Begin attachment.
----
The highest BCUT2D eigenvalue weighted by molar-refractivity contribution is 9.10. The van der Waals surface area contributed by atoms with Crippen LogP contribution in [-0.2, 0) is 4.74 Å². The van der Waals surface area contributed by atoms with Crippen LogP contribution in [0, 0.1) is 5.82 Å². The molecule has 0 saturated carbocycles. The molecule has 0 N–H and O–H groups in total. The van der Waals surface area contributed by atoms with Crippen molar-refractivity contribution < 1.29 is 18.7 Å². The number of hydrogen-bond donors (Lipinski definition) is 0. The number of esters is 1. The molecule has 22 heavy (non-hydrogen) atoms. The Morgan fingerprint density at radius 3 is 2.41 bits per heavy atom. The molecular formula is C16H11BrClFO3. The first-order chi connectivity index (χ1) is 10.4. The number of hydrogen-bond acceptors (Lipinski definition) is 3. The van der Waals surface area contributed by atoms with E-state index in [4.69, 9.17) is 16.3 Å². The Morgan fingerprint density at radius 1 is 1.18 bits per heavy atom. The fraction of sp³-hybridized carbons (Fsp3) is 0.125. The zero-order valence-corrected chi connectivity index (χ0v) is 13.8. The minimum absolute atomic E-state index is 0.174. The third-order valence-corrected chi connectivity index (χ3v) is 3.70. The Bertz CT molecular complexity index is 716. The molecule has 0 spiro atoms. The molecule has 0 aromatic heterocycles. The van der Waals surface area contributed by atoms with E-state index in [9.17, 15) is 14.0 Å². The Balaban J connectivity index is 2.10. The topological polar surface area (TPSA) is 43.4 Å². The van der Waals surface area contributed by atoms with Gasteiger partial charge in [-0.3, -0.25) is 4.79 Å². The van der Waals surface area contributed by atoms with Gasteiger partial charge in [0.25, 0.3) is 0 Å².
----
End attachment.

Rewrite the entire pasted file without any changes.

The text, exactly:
The highest BCUT2D eigenvalue weighted by molar-refractivity contribution is 9.10. The van der Waals surface area contributed by atoms with Crippen LogP contribution in [-0.2, 0) is 4.74 Å². The van der Waals surface area contributed by atoms with Crippen LogP contribution in [0, 0.1) is 5.82 Å². The molecule has 0 saturated carbocycles. The molecule has 0 N–H and O–H groups in total. The van der Waals surface area contributed by atoms with Crippen molar-refractivity contribution < 1.29 is 18.7 Å². The number of hydrogen-bond donors (Lipinski definition) is 0. The number of esters is 1. The molecule has 22 heavy (non-hydrogen) atoms. The Morgan fingerprint density at radius 3 is 2.41 bits per heavy atom. The molecular formula is C16H11BrClFO3. The first-order chi connectivity index (χ1) is 10.4. The number of hydrogen-bond acceptors (Lipinski definition) is 3. The van der Waals surface area contributed by atoms with E-state index in [4.69, 9.17) is 16.3 Å². The Morgan fingerprint density at radius 1 is 1.18 bits per heavy atom. The fraction of sp³-hybridized carbons (Fsp3) is 0.125. The zero-order valence-corrected chi connectivity index (χ0v) is 13.8. The minimum absolute atomic E-state index is 0.174. The third-order valence-corrected chi connectivity index (χ3v) is 3.70. The Bertz CT molecular complexity index is 716. The molecule has 0 spiro atoms. The molecule has 0 aromatic heterocycles. The van der Waals surface area contributed by atoms with E-state index in [9.17, 15) is 14.0 Å². The Balaban J connectivity index is 2.10. The topological polar surface area (TPSA) is 43.4 Å². The van der Waals surface area contributed by atoms with Gasteiger partial charge in [-0.3, -0.25) is 4.79 Å². The van der Waals surface area contributed by atoms with Gasteiger partial charge in [0.25, 0.3) is 0 Å².